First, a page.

Upon graduating with a law degree, the first among Somalis, Haji Farah, returned to Somaliland and joined the British Lawyers’ Association. He established the first law firm in the Somali British Protectorate in Hargeisa to defend the rights of his people against colonial injustices and cruelties. Despite his determination, Haji Farah faced relentless pressure from the colonial authorities. In 1925, unable to bear the increasing harassment and intimidation, he relocated to Aden and continued his activism there. In Aden, he founded the Somali Islamic Association, the first Somali civil society organization, in collaboration with his colleagues. This association aimed to advocate for the rights of the Somali people and promote their welfare, setting a precedent for future civil society movements in the region. Haji Farah’s resilience and dedication to his cause made him a pivotal figure in the struggle for Somali independence and social justice. Haji Farah Oomar Ileeye’s journey from Aden to London marked part of the phase in his activism. Upon arriving in London, he received a warm welcome from the British Lawyers’ Association and quickly immersed himself in advocacy. He organized meetings and delivered impactful lectures across various British cities and penned articles in newspapers that sharply criticized the British mistreatment of the Somali people in the British Somali Protectorate.

During his time in Britain, Farah engaged with numerous Somalis and appointed Ismail Telefon as his representative to continue his mission in his absence. Before returning home, he made a pilgrimage to Mecca. He passed through Aden, where he was elected President of the Somali Islamic Association, solidifying his leadership in the Somali diaspora. In 1938, Farah returned home and was recognized by the Islamic scholars and elders of the Isaaq clan in Somaliland and Kenya as their official spokesperson. With this newfound role, he convened meetings and conferences, educating his people on the global rise of liberation movements and urging them to stand up against British occupation in Somalia. Based on his travels and experiences, Farah’s eloquent speeches drew the attention of key community leaders, including Islamic scholars, traditional elders, and other dignitaries.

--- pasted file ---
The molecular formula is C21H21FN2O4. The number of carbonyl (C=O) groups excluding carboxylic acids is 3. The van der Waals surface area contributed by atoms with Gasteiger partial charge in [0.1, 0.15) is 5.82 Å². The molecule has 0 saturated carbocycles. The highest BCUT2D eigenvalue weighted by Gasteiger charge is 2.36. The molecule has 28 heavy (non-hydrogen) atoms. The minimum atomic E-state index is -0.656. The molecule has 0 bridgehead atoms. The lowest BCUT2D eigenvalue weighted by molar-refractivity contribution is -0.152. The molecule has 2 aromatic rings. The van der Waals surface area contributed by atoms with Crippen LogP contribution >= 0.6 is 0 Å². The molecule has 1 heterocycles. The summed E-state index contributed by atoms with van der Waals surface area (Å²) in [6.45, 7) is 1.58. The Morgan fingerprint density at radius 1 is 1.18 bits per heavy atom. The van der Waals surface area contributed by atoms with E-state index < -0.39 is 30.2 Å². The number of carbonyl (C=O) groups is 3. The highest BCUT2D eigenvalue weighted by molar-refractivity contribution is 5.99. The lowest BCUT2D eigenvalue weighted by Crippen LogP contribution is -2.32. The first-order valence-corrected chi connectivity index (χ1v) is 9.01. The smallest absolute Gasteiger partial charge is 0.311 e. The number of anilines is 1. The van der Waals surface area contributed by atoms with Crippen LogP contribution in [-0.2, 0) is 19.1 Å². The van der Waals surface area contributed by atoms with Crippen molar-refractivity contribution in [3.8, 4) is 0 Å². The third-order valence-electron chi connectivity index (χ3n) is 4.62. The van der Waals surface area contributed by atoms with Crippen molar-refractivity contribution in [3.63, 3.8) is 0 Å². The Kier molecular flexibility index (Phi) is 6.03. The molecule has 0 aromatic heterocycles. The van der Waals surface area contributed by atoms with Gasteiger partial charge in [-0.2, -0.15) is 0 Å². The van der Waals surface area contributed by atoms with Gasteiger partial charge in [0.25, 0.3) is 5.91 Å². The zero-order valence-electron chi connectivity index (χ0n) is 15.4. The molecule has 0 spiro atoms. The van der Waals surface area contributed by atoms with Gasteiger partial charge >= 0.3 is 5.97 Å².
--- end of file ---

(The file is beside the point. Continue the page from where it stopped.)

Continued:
The British administrators, troubled by Farah’s persistent agitation and growing influence, took drastic action. They exiled him to Socotra Island, where he was imprisoned until 1945. Upon his release, Farah returned home, only to find himself in poor health and facing another exile, this time to the historic Islamic city of Harar in Ethiopia. After six months in Harar, Farah’s deteriorating health necessitated his return to Hargeisa, where he continued his activism until he died in 1948 at the age of 70. Despite enduring multiple exiles, imprisonments, and health challenges, Haji Farah’s unwavering commitment to anti-colonial resistance left a permanent mark on Somali history. He is remembered as the first Somali lawyer, a passionate civil society activist, and a steadfast nationalist who faced numerous trials in his pursuit of justice for his people. His last words before his passing emphasized the importance of unity, stating, “My country is too small so that my people cannot be divided.” This parting message resonates as a testament to his enduring legacy as a champion for Somalia’s freedom and unity.

Telling the untold story of Haji Farah Oomar Ileeye is crucial, especially in a time of Somali divisions, as it offers valuable insights into the perseverance and determination of past generations in their quest for freedom and unity. By shedding light on the life and legacy of this influential figure, we can provide the current generation with a deeper understanding of their heritage and the challenges their ancestors face. Haji Farah’s life was marked by his relentless fight against colonial oppression and his dedication to promoting the rights and welfare of the Somali people. By narrating Haji Farah Oomar’s biography, we honor the memory of a hero whose life exemplified resilience, courage, and an unyielding pursuit of justice. His story is an inspiring lesson for today’s generation, encouraging them to appreciate the sacrifices made by their forebears and continue working toward a future of freedom and unity for all Somali people.

Dr. Abdurahman Baadiyow
Email: [email protected]

Dr. Abdurahman Baadiyow is a Professor of Modern Islamic History and a Senior Adviser for the Somali President on Peace and Reconciliation.